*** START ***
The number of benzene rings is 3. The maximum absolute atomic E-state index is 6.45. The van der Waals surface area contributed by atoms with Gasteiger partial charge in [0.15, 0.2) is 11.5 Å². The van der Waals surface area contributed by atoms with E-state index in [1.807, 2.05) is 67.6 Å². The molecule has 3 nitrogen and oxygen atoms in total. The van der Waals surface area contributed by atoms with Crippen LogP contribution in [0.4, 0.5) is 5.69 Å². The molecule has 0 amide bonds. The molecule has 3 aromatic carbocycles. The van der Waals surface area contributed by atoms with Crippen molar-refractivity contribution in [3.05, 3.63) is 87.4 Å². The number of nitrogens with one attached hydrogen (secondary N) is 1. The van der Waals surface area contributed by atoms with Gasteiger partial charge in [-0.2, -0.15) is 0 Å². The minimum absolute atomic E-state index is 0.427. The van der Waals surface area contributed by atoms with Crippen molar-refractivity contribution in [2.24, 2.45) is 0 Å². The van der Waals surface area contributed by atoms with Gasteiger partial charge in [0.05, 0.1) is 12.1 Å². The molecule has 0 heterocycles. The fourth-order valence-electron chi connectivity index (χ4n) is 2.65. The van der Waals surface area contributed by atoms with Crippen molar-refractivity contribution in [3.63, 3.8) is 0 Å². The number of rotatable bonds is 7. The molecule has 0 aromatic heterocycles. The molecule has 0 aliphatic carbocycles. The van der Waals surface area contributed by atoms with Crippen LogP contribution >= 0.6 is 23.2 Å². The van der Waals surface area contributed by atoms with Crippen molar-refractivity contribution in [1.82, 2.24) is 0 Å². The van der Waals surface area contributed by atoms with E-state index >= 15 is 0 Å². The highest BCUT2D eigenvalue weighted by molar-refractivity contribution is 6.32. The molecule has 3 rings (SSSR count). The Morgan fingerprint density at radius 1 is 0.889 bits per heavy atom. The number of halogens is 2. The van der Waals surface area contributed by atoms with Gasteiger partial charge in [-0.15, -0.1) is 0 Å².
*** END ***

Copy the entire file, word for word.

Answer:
The number of benzene rings is 3. The maximum absolute atomic E-state index is 6.45. The van der Waals surface area contributed by atoms with Gasteiger partial charge in [0.15, 0.2) is 11.5 Å². The van der Waals surface area contributed by atoms with E-state index in [1.807, 2.05) is 67.6 Å². The molecule has 3 nitrogen and oxygen atoms in total. The van der Waals surface area contributed by atoms with Crippen LogP contribution in [0.4, 0.5) is 5.69 Å². The molecule has 0 amide bonds. The molecule has 3 aromatic carbocycles. The van der Waals surface area contributed by atoms with Crippen molar-refractivity contribution in [3.05, 3.63) is 87.4 Å². The number of nitrogens with one attached hydrogen (secondary N) is 1. The van der Waals surface area contributed by atoms with Gasteiger partial charge in [-0.2, -0.15) is 0 Å². The minimum absolute atomic E-state index is 0.427. The van der Waals surface area contributed by atoms with Crippen molar-refractivity contribution in [2.24, 2.45) is 0 Å². The van der Waals surface area contributed by atoms with Gasteiger partial charge in [0.05, 0.1) is 12.1 Å². The molecule has 0 heterocycles. The fourth-order valence-electron chi connectivity index (χ4n) is 2.65. The van der Waals surface area contributed by atoms with Crippen molar-refractivity contribution in [3.63, 3.8) is 0 Å². The number of rotatable bonds is 7. The molecule has 0 aromatic heterocycles. The molecule has 0 aliphatic carbocycles. The van der Waals surface area contributed by atoms with Crippen LogP contribution >= 0.6 is 23.2 Å². The van der Waals surface area contributed by atoms with Crippen molar-refractivity contribution in [1.82, 2.24) is 0 Å². The van der Waals surface area contributed by atoms with E-state index >= 15 is 0 Å². The highest BCUT2D eigenvalue weighted by molar-refractivity contribution is 6.32. The molecule has 3 rings (SSSR count). The Morgan fingerprint density at radius 1 is 0.889 bits per heavy atom. The number of halogens is 2. The van der Waals surface area contributed by atoms with Gasteiger partial charge in [-0.15, -0.1) is 0 Å².